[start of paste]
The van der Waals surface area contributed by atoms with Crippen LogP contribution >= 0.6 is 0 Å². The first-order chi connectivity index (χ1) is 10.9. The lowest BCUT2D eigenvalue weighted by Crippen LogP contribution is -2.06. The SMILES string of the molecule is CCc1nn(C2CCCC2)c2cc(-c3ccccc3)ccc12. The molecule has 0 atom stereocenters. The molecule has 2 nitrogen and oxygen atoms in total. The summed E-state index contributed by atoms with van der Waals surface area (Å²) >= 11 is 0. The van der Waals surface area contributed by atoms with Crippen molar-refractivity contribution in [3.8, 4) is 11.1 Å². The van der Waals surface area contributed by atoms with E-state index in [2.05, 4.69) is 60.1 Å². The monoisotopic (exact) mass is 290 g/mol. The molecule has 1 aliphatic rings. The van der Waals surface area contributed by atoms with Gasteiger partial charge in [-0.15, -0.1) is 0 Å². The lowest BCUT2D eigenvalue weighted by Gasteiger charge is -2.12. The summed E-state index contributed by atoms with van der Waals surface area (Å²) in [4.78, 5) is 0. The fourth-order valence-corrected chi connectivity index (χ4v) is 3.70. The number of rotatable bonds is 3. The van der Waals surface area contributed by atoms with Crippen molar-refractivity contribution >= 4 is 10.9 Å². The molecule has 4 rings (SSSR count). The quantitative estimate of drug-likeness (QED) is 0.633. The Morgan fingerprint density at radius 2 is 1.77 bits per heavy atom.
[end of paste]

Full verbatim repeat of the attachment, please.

The van der Waals surface area contributed by atoms with Crippen LogP contribution >= 0.6 is 0 Å². The first-order chi connectivity index (χ1) is 10.9. The lowest BCUT2D eigenvalue weighted by Crippen LogP contribution is -2.06. The SMILES string of the molecule is CCc1nn(C2CCCC2)c2cc(-c3ccccc3)ccc12. The molecule has 0 atom stereocenters. The molecule has 2 nitrogen and oxygen atoms in total. The summed E-state index contributed by atoms with van der Waals surface area (Å²) >= 11 is 0. The van der Waals surface area contributed by atoms with Crippen molar-refractivity contribution in [3.8, 4) is 11.1 Å². The van der Waals surface area contributed by atoms with E-state index in [2.05, 4.69) is 60.1 Å². The monoisotopic (exact) mass is 290 g/mol. The molecule has 1 aliphatic rings. The van der Waals surface area contributed by atoms with Gasteiger partial charge in [-0.15, -0.1) is 0 Å². The lowest BCUT2D eigenvalue weighted by Gasteiger charge is -2.12. The summed E-state index contributed by atoms with van der Waals surface area (Å²) in [4.78, 5) is 0. The fourth-order valence-corrected chi connectivity index (χ4v) is 3.70. The number of rotatable bonds is 3. The van der Waals surface area contributed by atoms with Crippen molar-refractivity contribution >= 4 is 10.9 Å². The molecule has 4 rings (SSSR count). The quantitative estimate of drug-likeness (QED) is 0.633. The Morgan fingerprint density at radius 2 is 1.77 bits per heavy atom.